Hopes to build UK’s biggest First World War museum in Portsmouth revealed

Troops in World War One

Troops in World War One

Admiral Sir Desmond Cassidi is presented with a giant Valentines card, by wren Yvonne McClure

THIS WEEK IN 1985: Goodbye to a much loved Admiral

  • Pompey Pals unveils ambitions to create a major heritage centre in the city
  • The charity has called on the people of Portsmouth to back the bid
  • It would be used to immortalise the soldiers from the area killed in the war
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AMBITIONS to create the nation’s largest First World War museum in Portsmouth have been revealed.

Bob Beech helps run the Pompey Pals project which looks to remember all those from the city killed in the conflict.

Over the years, the charity has collected a vast store of First World War relics, from machine guns and rifles, to medals and uniforms.

Now Mr Beech has revealed the group is hunting to find a permanent home to display all the items.

He hopes to be able to create the UK’s biggest dedicated museum to all those who fought in the conflict.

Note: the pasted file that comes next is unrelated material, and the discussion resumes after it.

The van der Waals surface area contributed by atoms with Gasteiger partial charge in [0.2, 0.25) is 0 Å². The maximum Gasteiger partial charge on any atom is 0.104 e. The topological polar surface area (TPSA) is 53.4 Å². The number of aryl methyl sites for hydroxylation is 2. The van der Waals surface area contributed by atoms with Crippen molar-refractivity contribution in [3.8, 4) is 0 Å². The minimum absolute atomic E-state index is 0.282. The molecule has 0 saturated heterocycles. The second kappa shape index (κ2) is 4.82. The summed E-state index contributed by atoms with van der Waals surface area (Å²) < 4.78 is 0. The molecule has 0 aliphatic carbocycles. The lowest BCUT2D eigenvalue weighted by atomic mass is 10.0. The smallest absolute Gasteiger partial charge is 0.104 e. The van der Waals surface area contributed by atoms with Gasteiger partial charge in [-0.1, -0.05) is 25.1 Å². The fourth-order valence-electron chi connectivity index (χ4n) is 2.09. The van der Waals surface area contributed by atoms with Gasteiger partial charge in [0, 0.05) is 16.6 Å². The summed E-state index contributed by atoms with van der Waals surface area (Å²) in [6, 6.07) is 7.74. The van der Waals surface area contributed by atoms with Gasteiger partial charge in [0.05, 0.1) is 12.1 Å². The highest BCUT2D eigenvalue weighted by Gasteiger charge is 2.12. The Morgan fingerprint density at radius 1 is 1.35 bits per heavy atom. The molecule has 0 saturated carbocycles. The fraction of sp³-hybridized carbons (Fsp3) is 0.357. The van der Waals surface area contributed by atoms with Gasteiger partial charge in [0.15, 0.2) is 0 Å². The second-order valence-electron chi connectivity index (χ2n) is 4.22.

But he admitted he has a long way to go and is now appealing for help from the people of Portsmouth in an effort to find a premises.

We’d definitely like to create the biggest First World War museum in the UK

Bob Beech, Pompey Pals

‘We have got a selection that we know could fill a city museum easily,’ he said.

‘We have hundreds of items. We’d definitely like to create the biggest First World War museum in the UK.’

Mr Beech has already approached Portsmouth City Council for help and has been in talks with the Heritage Lottery to see if a grant could be provided.

He said nothing was set in stone but was optimistic in securing the Pals a new home.

‘The aim would be to create a visitors’ centre and research centre,’ he said.

‘We wouldn’t just house uniforms and Vickers guns – we’d be able to tell the stories behind these items, like the bloke who carried this gun came from Cosham.’

The move comes after the group staged a major commemoration event in Portsmouth earlier this month to mark all the soldiers from the city killed in the Battle of the Somme.

The 141-day battle is marking its centenary this year.

More than 750 men from Portsmouth’s two Pals battalions were killed or injured in the fight.

Among those to lose their lives include 15-year-old George Jakes.

He was revealed as the youngest soldier from the city to die in the war after years of research by the Pompey Pals.

To help with the museum, visit pompeypals.org.uk

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